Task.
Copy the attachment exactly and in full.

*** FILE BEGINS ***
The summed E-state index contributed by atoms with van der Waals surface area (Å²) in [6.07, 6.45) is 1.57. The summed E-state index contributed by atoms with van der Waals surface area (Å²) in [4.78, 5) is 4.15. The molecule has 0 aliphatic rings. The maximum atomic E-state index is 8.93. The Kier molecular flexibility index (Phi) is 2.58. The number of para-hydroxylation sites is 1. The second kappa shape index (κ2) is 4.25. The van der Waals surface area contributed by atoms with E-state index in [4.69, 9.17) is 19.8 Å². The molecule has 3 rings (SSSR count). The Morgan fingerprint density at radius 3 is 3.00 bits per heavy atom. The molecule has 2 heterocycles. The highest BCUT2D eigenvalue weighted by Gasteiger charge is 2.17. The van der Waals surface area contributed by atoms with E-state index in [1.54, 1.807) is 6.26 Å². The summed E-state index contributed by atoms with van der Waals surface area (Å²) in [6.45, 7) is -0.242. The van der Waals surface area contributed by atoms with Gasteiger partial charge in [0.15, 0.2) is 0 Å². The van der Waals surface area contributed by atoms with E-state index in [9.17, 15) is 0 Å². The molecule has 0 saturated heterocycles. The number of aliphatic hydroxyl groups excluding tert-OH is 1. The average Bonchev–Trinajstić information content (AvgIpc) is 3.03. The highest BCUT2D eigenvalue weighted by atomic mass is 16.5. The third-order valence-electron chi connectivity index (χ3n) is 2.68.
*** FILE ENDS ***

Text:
The summed E-state index contributed by atoms with van der Waals surface area (Å²) in [6.07, 6.45) is 1.57. The summed E-state index contributed by atoms with van der Waals surface area (Å²) in [4.78, 5) is 4.15. The molecule has 0 aliphatic rings. The maximum atomic E-state index is 8.93. The Kier molecular flexibility index (Phi) is 2.58. The number of para-hydroxylation sites is 1. The second kappa shape index (κ2) is 4.25. The van der Waals surface area contributed by atoms with E-state index in [4.69, 9.17) is 19.8 Å². The molecule has 3 rings (SSSR count). The Morgan fingerprint density at radius 3 is 3.00 bits per heavy atom. The molecule has 2 heterocycles. The highest BCUT2D eigenvalue weighted by Gasteiger charge is 2.17. The van der Waals surface area contributed by atoms with E-state index in [1.54, 1.807) is 6.26 Å². The summed E-state index contributed by atoms with van der Waals surface area (Å²) in [6.45, 7) is -0.242. The van der Waals surface area contributed by atoms with Gasteiger partial charge in [0.15, 0.2) is 0 Å². The van der Waals surface area contributed by atoms with E-state index in [9.17, 15) is 0 Å². The molecule has 0 saturated heterocycles. The number of aliphatic hydroxyl groups excluding tert-OH is 1. The average Bonchev–Trinajstić information content (AvgIpc) is 3.03. The highest BCUT2D eigenvalue weighted by atomic mass is 16.5. The third-order valence-electron chi connectivity index (χ3n) is 2.68.